MD News: How Neurological Claims May Arise Directly and Indirectly in Medical Malpractice Cases

by | Jul 29, 2021 | Medical Malpractice | 0 comments

By William P. Brady, Esq. and Michelle A. Frankel, Esq.

Medical malpractice lawsuits may involve many types of neurological claims. Patients and their representatives may assert claims directly against neurologists and/or neurosurgeons who provide care and treatment for diseases of the brain, spinal cord, peripheral nerves and muscles. They may claim, for example, that there was a failure to diagnose, monitor and/or properly treat an array of neurological conditions. They may claim that neurological injuries were caused by medication or diagnostic errors, the negligent performance of a procedure, and/or untimely treatment. The defense of medical providers depends on the specific facts and medical issues, but some common considerations and actions may prevent injury altogether, ideally, or create a stronger litigation defense.

When considering the diagnosis and treatment of strokes, brain aneurysms and/or subdural hemorrhages, for example, the provider must thoroughly assess a patient’s medical history, complaints, symptoms and/or radiology imaging. All information must be well documented and critically examined to determine appropriate treatment recommendations. Physicians must consider differential diagnoses, since symptoms such as dizziness, vomiting, nausea and headaches may be associated with less serious conditions. Such symptoms may alternatively be signs of more serious conditions, such as a hemorrhage, especially if the patient suffered trauma. Thus, medical providers must know what to ask patients and when to pursue radiology and/or consultations. The timing of consultations and/or radiology and related recommendations can be critical to prevent death or mitigate permanent injury. A physician of the appropriate specialty must determine and carefully document if and when it is appropriate to monitor a patient and assess for changes in his/her symptoms rather than perform emergent surgery (such as the placement of burr holes and/or performance of a craniotomy).

Conditions such as epilepsy, neuropathy, Parkinson’s disease and Alzheimer’s disease may lead to other claims. Medical providers may need to be particularly cognizant of patients’ day-to-day needs and changes in their condition if they suffer from long-term neurological illnesses. Providers must recognize and explain if the patient has a heightened fall risk. If the patient needs additional home or long-term care, or if such care is recommended and declined, the physician should carefully document why it was recommended and what risks and benefits were explained. Medical providers may need to consult with pharmacologists or other specialists to determine if a patient’s symptoms and/or changes in condition are caused by medication side effects or symptoms of an underlying illness itself.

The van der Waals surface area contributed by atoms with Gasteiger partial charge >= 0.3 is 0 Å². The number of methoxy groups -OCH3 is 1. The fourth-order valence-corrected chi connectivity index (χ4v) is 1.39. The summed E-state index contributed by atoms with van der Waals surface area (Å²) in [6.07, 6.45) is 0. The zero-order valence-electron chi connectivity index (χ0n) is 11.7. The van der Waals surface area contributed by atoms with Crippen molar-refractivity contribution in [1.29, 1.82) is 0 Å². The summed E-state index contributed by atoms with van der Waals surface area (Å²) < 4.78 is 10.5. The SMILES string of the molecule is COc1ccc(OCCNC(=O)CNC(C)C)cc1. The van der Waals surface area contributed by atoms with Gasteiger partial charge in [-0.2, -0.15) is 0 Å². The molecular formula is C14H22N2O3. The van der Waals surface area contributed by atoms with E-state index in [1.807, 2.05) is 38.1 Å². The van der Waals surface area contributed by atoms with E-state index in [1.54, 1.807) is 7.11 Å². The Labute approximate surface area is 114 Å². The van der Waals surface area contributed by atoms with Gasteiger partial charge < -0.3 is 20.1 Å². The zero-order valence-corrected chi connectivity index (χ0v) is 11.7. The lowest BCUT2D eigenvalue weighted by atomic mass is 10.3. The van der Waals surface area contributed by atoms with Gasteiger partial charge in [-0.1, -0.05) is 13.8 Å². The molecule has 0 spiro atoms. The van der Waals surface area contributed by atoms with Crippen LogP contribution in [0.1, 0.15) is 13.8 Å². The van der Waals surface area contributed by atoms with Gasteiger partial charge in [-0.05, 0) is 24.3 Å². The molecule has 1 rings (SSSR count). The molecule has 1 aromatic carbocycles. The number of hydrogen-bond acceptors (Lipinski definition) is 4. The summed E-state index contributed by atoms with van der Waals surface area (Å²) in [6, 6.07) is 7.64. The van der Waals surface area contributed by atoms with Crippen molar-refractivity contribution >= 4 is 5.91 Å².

Neurological claims against various medical specialties may be asserted as injuries suffered as a result of a medical provider’s alleged negligence. Patients may claim that cardiac, bariatric or orthopedic surgery was negligently performed and caused the patient to have lingering numbness or pain. Defense litigators must collaborate with medical experts to decipher whether there was a deviation from accepted standards of care that caused the injury (e.g., numbness or pain) or to determine if the injury was an unfortunate consequence of the (potentially lifesaving) intervention that was properly performed. There may be liability if there was a deviation but only if there is causation, too. Some neurological injuries may develop contemporaneously and others may develop months or years later. This is taken into consideration when evaluating the legitimacy or value of a medical malpractice case. For example, if an infant is injured during birth, the severity and permanency of the injury may not be known until the child develops and related information may change the case value. Physical patient examinations may be critical to understanding the injuries, too.

These are some ways that neurological claims may be asserted against varied specialties. All claims will require an assessment of whether the medical provider complied with accepted standards of care, so it is critical to remain up to date with current standards and to inquire with specialized medical malpractice counsel if questions arise.

Partner William P. Brady and Associate Michelle A. Frankel are attorneys at Martin Clearwater & Bell LLP, where they focus their practice on the defense of medical malpractice matters. For more information, visit mcblaw.com.

Source: MD News July 2021, Long Island Edition